There is nothing, I repeat, nothing like Nonna’s passata.
Traditions are constantly evolving. But there are some that seem to capsules of time. And, they provide us with such an easy undoubtable comfort. Food traditions specifically appear to be this cornerstone; it brings people to the table, and even all the way into the kitchen.
Each year my grandparents make passata di pomodoro. No not pasta, passata (pah- ssah-tah.) I have to say – it really isn’t just nonna’s passata, it’s also nonno’s too.
The fresh bounty of summer plum tomatoes in the grand ole Garden State make early September the best time with attempts to preserve the last bits of summer. Or, in this case, the last tomatoes. Passata is simply ripe tomatoes that have been briefly cooked down then “passed” through a mill (get it passed = passata? Language is not all too different!) The remaining tomato pulp is then reduced for another hour in big stock pots. Once done, it is jarred. It keeps until the next year, if you do not run out of by then.
This process is something anyone can adopt. My grandparents brought this tradition from their small town in Southern Lazio, nestled among the colline. This process was necessary for families to have an essential condiment year-round, especially during the capricious times of and between the two World Wars. Today, in an aged garage in North Jersey, they still do it. Actually, their children continue to do it, along with THEIR children.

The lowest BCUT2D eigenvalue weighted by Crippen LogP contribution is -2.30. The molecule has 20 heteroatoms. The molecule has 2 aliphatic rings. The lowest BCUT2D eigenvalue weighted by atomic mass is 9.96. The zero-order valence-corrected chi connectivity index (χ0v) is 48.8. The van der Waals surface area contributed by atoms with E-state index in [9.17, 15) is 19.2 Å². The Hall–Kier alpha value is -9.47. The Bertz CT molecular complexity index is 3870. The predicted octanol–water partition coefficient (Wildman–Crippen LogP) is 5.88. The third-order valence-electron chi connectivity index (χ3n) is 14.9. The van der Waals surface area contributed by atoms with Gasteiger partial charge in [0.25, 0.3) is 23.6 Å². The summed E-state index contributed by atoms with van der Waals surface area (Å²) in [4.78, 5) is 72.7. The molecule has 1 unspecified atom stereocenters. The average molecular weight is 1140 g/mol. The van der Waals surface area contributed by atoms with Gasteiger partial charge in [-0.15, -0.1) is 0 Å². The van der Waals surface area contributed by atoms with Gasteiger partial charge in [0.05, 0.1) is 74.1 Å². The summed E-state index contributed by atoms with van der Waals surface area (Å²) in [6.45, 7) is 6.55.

It is quite a sight. There is always alcohol supplied, whether it be gin or chardonnay. This goes to support the laborious teams. There are those gossiping while vigorously inspecting and slicing up raw tomatoes. Then, there’s a group managing the pots which briefly cook down chopped tomatoes. After this, there is another team who passes all the cooked tomatoes through the mill. Let us not forget the most important crowd who stands by, gets sloshed and eats mozzarella until they drop. This may be the most popular team, given that you can always come and go…
It is an amazing way to practice sustainability as well. My grandparents grew up not only in the countryside, but in the chaos of Fascist Italy during World War II. There was always a threat to their food security. For years, their family lived off the land, and any moment, that land could have been snatched away from them. This resulted in utilizing the most ripe tomatoes, before they went bad, and reusing glass jars. Today, it is a great way to refrain from constantly purchasing cans, cartons, and whatever packaging from the grocery store that may end up in a landfill. It is expected that you recycle your own glass bottles at my grandmas.
It is a blast. And, its a blast from the past. Just an age old practice done by the usual family suspects. This and my grandma’s delicious chicken cutlets make for spending a beautiful weekend getting messy.
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